Given the generally neutral macro signals, I’m going to suggest there isn’t a lot of danger of a major crash, beyond a possible return to the summer lows. Nor is there much hope for a new up leg in the bull market past 2130 on the S&P500 at this time. Conditions are short termed oversold – thus, a bounce could be seen on the US markets pretty soon. To me, such a bounce suggests a selling opportunity. If the market remains as range bound as it has been over the past 14 months, I am inclined to trade these swings. Buy and hold investors will likely continue to be disappointed in their returns.


  • Hello Keith,
    Where do you see resistance on the SPX? 1990 or 2040 where there is a gap?

    • Hi Bert
      S&P broke its double bottom neckline support yesterday. Now I am counting 3 days–to Monday’s close. So Tuesday is the earliest I would sell. If Tuesday rallies–i stay in. If not–out I go. Until then, resistance is assumed remaining at the mid to high 2000’s. But if it stays below 1990 by Mondays close, I have to assume that new resistance is 1990. Target then becomes August lows of 1870-ish. Wait n’ see. Follow your trading plan as unemotionally as possible. That’s what I try to do. It usually saves me from myself.
      BTW–if I sell, then the market rallies back up through 1990–there is no shame in buying back in higher–we are better to follow the rules, even if you get a head-fake and lose a few %.

  • keith, it is very helpful when you provide these overall analysis. also appreciate that you did three this week-fitting the insecurity/volatility in the markets currently. it gives some expert opinion on direction, which helps with our personal choices in investing.

  • Hi Keith,

    I enjoy reading the blog and it appears that I use similar rules to what you use. One area where I think my rules need work in deciding when to buy back after being stopped out. In your example above, if you were to sell and the market rallies above 1990, what would be your criteria for buy back ? Do you also wait X number of days above the resistance level or do you have additional criteria?

    • Yes Russ- I wait again for 3 days. Its a bugger if the market swings in small movements up and down, as it destroys you. Thats why you also need to leg in rather than fully commit on either side.

  • Hi Keith — this is great — thank you so much for taking the time to post it.

    My position in spx is via VFV.TO. Am I thinking correctly that I should rely on the “real” chart (SPX) for indicators to then apply to VFV? (VFV adds the FX equation to the mix and the chart is “skewed.”)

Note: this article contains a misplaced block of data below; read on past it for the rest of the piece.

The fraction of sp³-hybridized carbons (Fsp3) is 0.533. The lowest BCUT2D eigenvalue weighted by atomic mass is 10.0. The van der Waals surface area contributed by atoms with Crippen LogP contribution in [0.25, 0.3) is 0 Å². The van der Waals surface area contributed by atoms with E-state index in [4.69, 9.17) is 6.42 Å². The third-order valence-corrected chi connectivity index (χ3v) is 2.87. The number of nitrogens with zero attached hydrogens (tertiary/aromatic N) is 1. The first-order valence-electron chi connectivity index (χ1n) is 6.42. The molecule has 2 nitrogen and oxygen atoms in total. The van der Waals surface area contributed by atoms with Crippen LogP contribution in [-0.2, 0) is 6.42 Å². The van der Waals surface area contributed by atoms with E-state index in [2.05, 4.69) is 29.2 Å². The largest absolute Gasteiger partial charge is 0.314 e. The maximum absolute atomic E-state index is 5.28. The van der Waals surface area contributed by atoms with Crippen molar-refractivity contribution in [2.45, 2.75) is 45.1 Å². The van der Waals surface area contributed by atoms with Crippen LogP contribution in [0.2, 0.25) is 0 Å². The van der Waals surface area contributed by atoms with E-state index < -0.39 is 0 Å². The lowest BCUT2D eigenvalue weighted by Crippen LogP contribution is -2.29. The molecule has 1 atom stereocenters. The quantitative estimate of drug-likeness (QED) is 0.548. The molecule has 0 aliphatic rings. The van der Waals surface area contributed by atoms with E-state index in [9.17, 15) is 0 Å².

Same FX complications are present when I try to chart XEF.TO (vs EAFE) and XEC.TO (vs IEMG).

    Hope you have a good weekend.

    • Alex–yes, when you factor in the dollar, or dividends into price, it distorts the real picture. So I look at the SPX only –not an ETF with currency built in.

  • to clarify, when I wrote, regarding the SPX signals, “apply them to VFV.TO” — I mean buying or selling VFV based on SPX signals

  • Rather optimistic expectations. I would have thought that you would be using the 200 MA

    • I think that the only thing the indicators that I look at in this blog suggest is further sideways violent up/down moves. But no sign of a true bear market yet. That, of course, can most certainly change!!!

  • Hi Keith,
    What do the charts show for the secular bull market. Is it over now. I believe you had mentioned on Market call that the technicals indicated a continuation for some time to come. If we are in a new bear market how long do they last? Hope to see you on Market Call soon.

    • Luca–a secular movement is usually one that lasts for a sustained period. For example–the 2001, 2008 crashes were secular, and lasted well over a year. I would say we are still in a secular bull market which should carry us until 2020+ BUT we are in a corrective wave within that secular bull. So far the corrective wave started late 2014 and has shown sideways movement since. The bull, IMO, will break out again –but not without a catalyst. That catalyst hasn’t appeared yet. So we should assume more sideways (big up / swings) pattern until proven otherwise.

  • Hello Keith,

    Given these indicators, how would you trade the situation? would you be waiting for the bounce to begin before getting involved, or though I’m not a fan, would you find your trade now then average the cost down so that you don’t miss the rally? Given it will only be a short term oversold bounce most likely?

    Thanks as usual,

    • I’m looking to sell in an oversold bounce, then will determine when I buy (or if I buy) back in thereafter. Lots of movement lately–too hard to be hard and fast with a trading plan.